We have had several occasions to work on cross country technique this summer; those horses that are currently on the farm represent levels of expertise quite literally from “grasshopper” to intermediate level, so there is quite a range of capability.  However, in all cases, the same basics are emphasized.

Cross Country Variables

One of the hardest aspects of riding cross country is learning to handle changing terrain and its effects on your horse.  In addition, most cross country fences are meant to be jumped from a forward canter or gallop, so a rider must become aware of speed, not just in terms of how fast they are actually going but also in terms of its effect on the horse.  The faster horses travel, the more they have a tendency to go downhill with their balance and to get long and flat.  Of course, this is exactly the opposite of how the horse must be balanced in order to jump well.  Denny frequently quotes cross country master Lucinda Green in saying that when you come to a cross country fence with your horse, you want to feel like you are sitting on the heavy end of a teeter totter; in other words, your horse’s hindquarters are lowered and engaged and their shoulders are up.  Lucinda says that you want to imagine that 75% of your horse is up in front of you as you approach a fence.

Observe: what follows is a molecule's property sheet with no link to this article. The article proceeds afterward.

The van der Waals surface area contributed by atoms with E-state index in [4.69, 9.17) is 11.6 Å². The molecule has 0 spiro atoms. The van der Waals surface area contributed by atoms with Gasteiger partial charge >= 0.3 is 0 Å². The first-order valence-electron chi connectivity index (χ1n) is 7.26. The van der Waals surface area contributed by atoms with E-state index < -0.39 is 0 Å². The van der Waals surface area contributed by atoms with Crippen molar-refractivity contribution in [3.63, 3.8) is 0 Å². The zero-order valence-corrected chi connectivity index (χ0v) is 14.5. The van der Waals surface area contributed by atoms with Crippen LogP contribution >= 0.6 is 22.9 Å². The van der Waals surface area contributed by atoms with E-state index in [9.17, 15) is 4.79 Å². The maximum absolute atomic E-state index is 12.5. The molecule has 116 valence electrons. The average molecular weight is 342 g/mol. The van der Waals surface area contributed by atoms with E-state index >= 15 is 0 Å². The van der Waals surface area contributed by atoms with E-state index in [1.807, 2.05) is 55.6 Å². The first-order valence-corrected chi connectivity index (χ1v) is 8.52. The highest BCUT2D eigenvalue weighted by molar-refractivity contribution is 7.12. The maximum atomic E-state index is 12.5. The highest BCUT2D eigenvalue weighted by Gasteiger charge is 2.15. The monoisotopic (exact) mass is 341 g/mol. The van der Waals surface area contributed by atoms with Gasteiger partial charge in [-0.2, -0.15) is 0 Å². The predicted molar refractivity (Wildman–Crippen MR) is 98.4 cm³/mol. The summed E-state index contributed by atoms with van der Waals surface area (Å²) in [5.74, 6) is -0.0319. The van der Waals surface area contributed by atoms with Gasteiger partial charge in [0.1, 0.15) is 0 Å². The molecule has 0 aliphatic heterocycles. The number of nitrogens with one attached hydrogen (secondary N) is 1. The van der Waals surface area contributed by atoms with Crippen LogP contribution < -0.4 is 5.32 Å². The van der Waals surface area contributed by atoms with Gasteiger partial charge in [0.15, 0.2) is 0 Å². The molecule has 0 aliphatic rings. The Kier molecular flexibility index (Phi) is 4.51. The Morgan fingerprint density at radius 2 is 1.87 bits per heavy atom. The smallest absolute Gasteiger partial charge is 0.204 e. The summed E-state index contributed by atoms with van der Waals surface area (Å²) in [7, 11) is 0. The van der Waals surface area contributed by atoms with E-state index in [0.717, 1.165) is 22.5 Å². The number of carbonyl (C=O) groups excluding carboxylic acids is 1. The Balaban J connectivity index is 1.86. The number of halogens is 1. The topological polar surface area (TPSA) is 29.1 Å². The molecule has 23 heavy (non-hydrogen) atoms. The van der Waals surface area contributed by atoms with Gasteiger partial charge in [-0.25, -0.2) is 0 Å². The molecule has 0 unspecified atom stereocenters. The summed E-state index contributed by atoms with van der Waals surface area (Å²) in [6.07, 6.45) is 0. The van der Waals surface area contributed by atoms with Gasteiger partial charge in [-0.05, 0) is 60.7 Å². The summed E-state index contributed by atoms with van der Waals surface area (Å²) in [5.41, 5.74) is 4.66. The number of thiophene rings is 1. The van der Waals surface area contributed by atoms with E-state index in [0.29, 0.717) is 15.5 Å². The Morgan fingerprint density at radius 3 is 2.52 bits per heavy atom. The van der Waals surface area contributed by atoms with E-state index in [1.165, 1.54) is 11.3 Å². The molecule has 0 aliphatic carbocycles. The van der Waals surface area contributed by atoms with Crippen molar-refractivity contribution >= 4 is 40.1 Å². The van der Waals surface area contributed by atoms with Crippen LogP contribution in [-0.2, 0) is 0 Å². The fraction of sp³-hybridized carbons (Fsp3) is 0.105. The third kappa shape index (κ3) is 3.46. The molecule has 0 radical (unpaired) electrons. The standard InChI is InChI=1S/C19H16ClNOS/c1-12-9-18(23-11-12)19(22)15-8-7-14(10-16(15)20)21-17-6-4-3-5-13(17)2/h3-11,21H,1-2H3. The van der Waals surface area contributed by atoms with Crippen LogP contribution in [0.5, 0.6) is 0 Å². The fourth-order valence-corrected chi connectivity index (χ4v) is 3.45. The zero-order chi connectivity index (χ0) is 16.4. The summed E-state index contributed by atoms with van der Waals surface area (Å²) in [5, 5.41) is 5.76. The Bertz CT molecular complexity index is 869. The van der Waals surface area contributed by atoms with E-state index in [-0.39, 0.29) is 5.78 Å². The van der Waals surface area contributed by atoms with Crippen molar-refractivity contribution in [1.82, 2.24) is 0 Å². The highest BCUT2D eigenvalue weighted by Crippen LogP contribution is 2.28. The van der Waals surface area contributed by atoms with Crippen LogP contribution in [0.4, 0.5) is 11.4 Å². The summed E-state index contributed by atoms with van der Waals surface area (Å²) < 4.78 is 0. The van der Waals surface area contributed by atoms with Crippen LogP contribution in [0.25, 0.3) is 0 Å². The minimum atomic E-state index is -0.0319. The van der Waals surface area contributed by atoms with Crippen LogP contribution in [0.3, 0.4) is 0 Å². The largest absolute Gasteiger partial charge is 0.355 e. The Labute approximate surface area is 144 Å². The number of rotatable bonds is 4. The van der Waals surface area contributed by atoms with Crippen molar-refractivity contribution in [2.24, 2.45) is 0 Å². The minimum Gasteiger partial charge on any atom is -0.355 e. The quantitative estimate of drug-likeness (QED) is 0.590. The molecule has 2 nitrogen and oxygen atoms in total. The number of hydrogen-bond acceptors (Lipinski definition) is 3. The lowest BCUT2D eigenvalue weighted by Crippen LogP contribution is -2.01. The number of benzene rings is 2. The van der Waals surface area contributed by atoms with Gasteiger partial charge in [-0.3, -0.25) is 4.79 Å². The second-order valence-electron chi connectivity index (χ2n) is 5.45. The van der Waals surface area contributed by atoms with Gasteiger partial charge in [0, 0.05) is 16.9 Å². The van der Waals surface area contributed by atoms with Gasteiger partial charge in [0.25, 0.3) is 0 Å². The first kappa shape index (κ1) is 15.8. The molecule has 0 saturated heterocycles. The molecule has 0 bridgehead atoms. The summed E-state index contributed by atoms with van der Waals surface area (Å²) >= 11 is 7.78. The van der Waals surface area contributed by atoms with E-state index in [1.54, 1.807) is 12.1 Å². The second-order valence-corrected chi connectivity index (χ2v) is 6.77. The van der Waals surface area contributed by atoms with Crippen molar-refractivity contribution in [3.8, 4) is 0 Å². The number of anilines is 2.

Clearly you cannot travel around an entire cross country course in this balance; it would be exhausting for your horse and an inefficient way to travel.  Instead, the cross country rider must learn to master controlling their horse’s balance and speed throughout the course: while travelling between fences in the galloping seat, well off their horse’s back and with a following arm, and then to transition to a more organized and collected canter from which their horse can actually jump a fence.